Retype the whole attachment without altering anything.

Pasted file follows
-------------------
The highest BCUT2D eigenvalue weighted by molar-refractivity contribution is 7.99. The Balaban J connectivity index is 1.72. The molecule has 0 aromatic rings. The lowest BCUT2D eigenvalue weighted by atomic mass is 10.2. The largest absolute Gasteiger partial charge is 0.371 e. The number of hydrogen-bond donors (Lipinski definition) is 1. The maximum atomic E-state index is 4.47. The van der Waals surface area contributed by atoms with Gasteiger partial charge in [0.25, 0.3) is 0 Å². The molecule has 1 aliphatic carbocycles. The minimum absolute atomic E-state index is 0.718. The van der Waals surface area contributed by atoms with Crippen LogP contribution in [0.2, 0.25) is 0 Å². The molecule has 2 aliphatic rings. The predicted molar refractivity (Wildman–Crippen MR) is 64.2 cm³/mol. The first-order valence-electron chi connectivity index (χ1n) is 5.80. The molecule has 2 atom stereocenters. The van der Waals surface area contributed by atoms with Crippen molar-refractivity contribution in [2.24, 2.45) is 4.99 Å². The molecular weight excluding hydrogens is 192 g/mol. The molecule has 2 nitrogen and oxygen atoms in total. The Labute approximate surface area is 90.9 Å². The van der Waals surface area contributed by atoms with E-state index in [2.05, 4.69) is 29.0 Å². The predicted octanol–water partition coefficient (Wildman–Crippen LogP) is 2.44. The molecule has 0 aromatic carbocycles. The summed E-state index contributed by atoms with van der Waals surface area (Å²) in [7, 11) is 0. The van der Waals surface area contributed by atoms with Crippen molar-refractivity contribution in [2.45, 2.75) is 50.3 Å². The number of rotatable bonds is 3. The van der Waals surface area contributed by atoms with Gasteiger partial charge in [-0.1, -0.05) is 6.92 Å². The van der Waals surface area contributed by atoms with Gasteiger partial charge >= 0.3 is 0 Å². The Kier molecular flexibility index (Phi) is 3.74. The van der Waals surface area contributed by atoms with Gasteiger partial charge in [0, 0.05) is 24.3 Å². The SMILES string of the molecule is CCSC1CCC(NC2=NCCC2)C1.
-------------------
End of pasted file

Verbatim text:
The highest BCUT2D eigenvalue weighted by molar-refractivity contribution is 7.99. The Balaban J connectivity index is 1.72. The molecule has 0 aromatic rings. The lowest BCUT2D eigenvalue weighted by atomic mass is 10.2. The largest absolute Gasteiger partial charge is 0.371 e. The number of hydrogen-bond donors (Lipinski definition) is 1. The maximum atomic E-state index is 4.47. The van der Waals surface area contributed by atoms with Gasteiger partial charge in [0.25, 0.3) is 0 Å². The molecule has 1 aliphatic carbocycles. The minimum absolute atomic E-state index is 0.718. The van der Waals surface area contributed by atoms with Crippen LogP contribution in [0.2, 0.25) is 0 Å². The molecule has 2 aliphatic rings. The predicted molar refractivity (Wildman–Crippen MR) is 64.2 cm³/mol. The first-order valence-electron chi connectivity index (χ1n) is 5.80. The molecule has 2 atom stereocenters. The van der Waals surface area contributed by atoms with Crippen molar-refractivity contribution in [2.24, 2.45) is 4.99 Å². The molecular weight excluding hydrogens is 192 g/mol. The molecule has 2 nitrogen and oxygen atoms in total. The Labute approximate surface area is 90.9 Å². The van der Waals surface area contributed by atoms with E-state index in [2.05, 4.69) is 29.0 Å². The predicted octanol–water partition coefficient (Wildman–Crippen LogP) is 2.44. The molecule has 0 aromatic carbocycles. The summed E-state index contributed by atoms with van der Waals surface area (Å²) in [7, 11) is 0. The van der Waals surface area contributed by atoms with Crippen molar-refractivity contribution in [2.45, 2.75) is 50.3 Å². The number of rotatable bonds is 3. The van der Waals surface area contributed by atoms with Gasteiger partial charge in [-0.1, -0.05) is 6.92 Å². The van der Waals surface area contributed by atoms with Gasteiger partial charge >= 0.3 is 0 Å². The Kier molecular flexibility index (Phi) is 3.74. The van der Waals surface area contributed by atoms with Gasteiger partial charge in [0, 0.05) is 24.3 Å². The SMILES string of the molecule is CCSC1CCC(NC2=NCCC2)C1.